Identification of Acepromazine in Hair: An Illustration of the Difficulties Encountered in Investigating Drug-facilitated Crimes
After a drug-facilitated sexual assault (DFSA), a woman was found in a drowsy state at home. She remembered having drunk an unknown beverage by the accused. Blood samples (collected 8 hours after the DFSA), two glasses, and a teaspoon seized by the police were analyzed. Acepromazine, a phenothiazine tranquilizer used in human and veterinary medicine, was detected in the residue of one of the glasses. In spite of acepromazine absence in the victim’s blood, the possible use of acepromazine in the DFSA was reported to the police. Two weeks later, a suspect admitted having orally administered acepromazine to the victim. Using a liquid chromatography-tandem mass spectrometry method, this compound was subsequently detected (31 pg/mg) in a sample of the victim’s hair collected a month and a half after the DFSA. A potential short elimination half-life in humans and/or the well-known in vitro degradation of acepromazine could explain the negative blood result. DFSA toxicological investigations are challenging and can be complicated when a rather unusual substance is concerned. In particular, special care should be taken when interpreting the results, taking into account elimination and/or instability data, when available.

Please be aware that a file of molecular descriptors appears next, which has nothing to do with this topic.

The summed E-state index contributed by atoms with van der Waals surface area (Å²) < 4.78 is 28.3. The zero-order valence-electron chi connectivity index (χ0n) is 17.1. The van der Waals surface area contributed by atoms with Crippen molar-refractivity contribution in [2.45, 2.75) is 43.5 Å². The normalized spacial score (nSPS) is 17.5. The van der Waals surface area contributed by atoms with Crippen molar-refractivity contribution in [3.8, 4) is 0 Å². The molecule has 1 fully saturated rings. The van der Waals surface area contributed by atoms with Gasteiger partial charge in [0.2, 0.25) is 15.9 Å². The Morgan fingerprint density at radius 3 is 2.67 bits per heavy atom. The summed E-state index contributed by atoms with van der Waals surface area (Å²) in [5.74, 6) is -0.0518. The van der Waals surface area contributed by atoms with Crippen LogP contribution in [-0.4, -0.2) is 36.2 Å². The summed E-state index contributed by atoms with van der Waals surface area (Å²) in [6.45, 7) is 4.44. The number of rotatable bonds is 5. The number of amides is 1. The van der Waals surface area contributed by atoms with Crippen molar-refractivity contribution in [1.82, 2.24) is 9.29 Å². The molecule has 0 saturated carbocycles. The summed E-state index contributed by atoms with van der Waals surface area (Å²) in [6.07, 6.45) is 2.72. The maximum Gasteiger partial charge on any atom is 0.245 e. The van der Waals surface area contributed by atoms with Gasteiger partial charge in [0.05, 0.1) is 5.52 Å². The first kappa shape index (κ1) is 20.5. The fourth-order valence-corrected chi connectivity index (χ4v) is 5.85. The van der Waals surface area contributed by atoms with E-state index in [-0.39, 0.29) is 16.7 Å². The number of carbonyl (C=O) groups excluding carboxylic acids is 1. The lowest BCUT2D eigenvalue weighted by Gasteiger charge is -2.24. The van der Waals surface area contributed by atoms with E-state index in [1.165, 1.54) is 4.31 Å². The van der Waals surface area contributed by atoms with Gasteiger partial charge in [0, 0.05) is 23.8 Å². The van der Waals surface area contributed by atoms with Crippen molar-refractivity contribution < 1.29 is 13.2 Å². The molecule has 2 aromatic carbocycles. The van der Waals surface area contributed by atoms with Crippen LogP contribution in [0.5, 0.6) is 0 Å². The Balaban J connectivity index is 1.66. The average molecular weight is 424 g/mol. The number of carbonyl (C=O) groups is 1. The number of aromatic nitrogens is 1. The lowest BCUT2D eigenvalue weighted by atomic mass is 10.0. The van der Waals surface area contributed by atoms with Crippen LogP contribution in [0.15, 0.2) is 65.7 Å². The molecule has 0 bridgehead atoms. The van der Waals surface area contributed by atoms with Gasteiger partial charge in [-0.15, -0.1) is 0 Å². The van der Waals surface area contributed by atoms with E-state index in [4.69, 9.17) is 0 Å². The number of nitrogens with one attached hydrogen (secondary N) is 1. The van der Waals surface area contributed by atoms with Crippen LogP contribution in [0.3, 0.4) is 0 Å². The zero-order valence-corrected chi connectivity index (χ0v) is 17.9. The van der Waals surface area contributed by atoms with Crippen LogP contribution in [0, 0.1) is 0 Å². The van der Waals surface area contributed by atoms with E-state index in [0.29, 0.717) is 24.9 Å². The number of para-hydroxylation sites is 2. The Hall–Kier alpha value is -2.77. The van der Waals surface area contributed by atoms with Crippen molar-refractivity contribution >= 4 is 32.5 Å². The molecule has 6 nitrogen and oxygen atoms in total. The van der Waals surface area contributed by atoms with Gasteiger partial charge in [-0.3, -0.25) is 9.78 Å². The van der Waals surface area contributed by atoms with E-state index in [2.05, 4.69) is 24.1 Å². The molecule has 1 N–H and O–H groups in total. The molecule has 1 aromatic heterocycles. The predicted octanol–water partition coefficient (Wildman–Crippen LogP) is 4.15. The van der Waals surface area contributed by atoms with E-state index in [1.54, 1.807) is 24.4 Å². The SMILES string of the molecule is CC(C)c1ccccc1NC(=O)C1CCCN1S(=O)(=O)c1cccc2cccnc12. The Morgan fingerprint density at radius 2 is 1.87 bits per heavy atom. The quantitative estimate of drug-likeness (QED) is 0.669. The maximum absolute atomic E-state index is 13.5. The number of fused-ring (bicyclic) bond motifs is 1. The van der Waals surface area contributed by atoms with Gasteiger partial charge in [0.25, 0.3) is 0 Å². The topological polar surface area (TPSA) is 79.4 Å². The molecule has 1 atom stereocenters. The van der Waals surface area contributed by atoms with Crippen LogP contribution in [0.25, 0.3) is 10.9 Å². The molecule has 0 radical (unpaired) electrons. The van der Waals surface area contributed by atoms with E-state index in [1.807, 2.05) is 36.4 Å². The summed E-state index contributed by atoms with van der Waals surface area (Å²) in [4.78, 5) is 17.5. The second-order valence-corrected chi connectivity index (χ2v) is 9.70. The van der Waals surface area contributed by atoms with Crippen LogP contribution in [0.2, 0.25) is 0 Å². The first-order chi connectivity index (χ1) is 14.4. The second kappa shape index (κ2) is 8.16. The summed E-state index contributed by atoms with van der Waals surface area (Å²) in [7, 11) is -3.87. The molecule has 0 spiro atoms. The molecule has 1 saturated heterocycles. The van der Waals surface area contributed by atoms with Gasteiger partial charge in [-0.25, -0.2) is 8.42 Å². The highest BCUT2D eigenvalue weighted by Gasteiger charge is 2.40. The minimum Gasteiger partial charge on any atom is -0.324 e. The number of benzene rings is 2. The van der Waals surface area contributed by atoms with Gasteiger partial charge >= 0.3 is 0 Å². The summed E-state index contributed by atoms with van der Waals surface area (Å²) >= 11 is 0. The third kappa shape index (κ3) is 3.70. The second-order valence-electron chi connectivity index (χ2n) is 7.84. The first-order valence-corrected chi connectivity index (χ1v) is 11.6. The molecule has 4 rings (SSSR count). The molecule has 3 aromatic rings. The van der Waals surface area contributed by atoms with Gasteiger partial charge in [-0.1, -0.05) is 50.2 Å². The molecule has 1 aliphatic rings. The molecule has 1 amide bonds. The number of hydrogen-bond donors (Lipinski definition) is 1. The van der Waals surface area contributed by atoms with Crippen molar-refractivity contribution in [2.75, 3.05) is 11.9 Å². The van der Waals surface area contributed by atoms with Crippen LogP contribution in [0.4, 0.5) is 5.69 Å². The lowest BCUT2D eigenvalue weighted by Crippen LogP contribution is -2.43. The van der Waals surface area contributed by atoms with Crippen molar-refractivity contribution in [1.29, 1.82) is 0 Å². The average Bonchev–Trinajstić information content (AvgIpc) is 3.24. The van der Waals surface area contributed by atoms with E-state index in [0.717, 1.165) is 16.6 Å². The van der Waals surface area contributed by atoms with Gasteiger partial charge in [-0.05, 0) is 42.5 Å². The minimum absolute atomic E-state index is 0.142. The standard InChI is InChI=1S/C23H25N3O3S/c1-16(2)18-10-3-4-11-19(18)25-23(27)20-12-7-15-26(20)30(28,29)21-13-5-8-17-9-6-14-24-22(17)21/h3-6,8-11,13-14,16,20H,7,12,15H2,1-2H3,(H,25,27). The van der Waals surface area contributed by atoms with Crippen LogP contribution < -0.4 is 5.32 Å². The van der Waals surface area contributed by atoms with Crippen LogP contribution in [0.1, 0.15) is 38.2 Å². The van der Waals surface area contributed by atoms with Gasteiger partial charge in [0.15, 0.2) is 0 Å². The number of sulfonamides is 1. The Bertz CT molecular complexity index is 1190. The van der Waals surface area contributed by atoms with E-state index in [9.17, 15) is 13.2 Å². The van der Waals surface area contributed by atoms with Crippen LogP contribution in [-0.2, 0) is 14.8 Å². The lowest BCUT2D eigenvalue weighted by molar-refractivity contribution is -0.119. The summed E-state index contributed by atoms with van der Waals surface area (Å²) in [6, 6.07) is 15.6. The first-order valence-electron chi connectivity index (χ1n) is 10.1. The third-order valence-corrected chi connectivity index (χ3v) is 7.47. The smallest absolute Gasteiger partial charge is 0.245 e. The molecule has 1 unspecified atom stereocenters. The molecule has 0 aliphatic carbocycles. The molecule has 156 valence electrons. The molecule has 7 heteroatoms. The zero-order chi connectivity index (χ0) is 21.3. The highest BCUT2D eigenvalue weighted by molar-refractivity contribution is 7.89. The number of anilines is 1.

Document Type: Research Article
Affiliations: Department of Pharmacology and Toxicology, University Hospital, Limoges, France.
Publication date: May 1, 2008